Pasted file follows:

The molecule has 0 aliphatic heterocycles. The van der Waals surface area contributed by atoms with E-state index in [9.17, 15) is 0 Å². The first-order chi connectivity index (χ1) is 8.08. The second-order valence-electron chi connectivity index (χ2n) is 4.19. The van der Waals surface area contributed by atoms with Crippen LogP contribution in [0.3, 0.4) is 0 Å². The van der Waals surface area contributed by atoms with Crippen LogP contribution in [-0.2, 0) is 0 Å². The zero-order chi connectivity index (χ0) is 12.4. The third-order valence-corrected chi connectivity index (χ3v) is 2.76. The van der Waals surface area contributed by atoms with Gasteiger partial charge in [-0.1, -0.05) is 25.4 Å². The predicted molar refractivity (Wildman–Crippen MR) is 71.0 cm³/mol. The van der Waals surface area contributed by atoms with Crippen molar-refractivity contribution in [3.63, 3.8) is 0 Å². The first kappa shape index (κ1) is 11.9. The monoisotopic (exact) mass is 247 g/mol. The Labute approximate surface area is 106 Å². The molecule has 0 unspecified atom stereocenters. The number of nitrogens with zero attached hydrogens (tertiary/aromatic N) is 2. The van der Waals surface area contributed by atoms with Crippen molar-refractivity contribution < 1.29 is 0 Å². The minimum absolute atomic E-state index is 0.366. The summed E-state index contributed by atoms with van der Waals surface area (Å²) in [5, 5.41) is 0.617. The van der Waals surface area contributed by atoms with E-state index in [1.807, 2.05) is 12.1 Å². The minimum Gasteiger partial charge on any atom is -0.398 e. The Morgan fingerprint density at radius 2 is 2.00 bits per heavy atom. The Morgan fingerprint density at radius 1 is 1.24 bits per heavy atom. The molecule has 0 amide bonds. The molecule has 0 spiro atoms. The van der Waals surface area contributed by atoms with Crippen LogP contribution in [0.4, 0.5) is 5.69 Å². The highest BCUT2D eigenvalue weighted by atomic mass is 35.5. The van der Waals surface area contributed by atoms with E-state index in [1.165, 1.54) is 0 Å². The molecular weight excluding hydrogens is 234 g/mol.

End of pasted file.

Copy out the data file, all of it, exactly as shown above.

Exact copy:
The molecule has 0 aliphatic heterocycles. The van der Waals surface area contributed by atoms with E-state index in [9.17, 15) is 0 Å². The first-order chi connectivity index (χ1) is 8.08. The second-order valence-electron chi connectivity index (χ2n) is 4.19. The van der Waals surface area contributed by atoms with Crippen LogP contribution in [0.3, 0.4) is 0 Å². The van der Waals surface area contributed by atoms with Crippen LogP contribution in [-0.2, 0) is 0 Å². The zero-order chi connectivity index (χ0) is 12.4. The third-order valence-corrected chi connectivity index (χ3v) is 2.76. The van der Waals surface area contributed by atoms with Gasteiger partial charge in [-0.1, -0.05) is 25.4 Å². The predicted molar refractivity (Wildman–Crippen MR) is 71.0 cm³/mol. The van der Waals surface area contributed by atoms with Crippen molar-refractivity contribution in [3.63, 3.8) is 0 Å². The first kappa shape index (κ1) is 11.9. The monoisotopic (exact) mass is 247 g/mol. The Labute approximate surface area is 106 Å². The molecule has 0 unspecified atom stereocenters. The number of nitrogens with zero attached hydrogens (tertiary/aromatic N) is 2. The van der Waals surface area contributed by atoms with Crippen molar-refractivity contribution < 1.29 is 0 Å². The minimum absolute atomic E-state index is 0.366. The summed E-state index contributed by atoms with van der Waals surface area (Å²) in [5, 5.41) is 0.617. The van der Waals surface area contributed by atoms with E-state index in [1.807, 2.05) is 12.1 Å². The minimum Gasteiger partial charge on any atom is -0.398 e. The Morgan fingerprint density at radius 2 is 2.00 bits per heavy atom. The Morgan fingerprint density at radius 1 is 1.24 bits per heavy atom. The molecule has 0 amide bonds. The molecule has 0 spiro atoms. The van der Waals surface area contributed by atoms with Crippen LogP contribution in [0.4, 0.5) is 5.69 Å². The highest BCUT2D eigenvalue weighted by atomic mass is 35.5. The van der Waals surface area contributed by atoms with E-state index in [1.165, 1.54) is 0 Å². The molecular weight excluding hydrogens is 234 g/mol.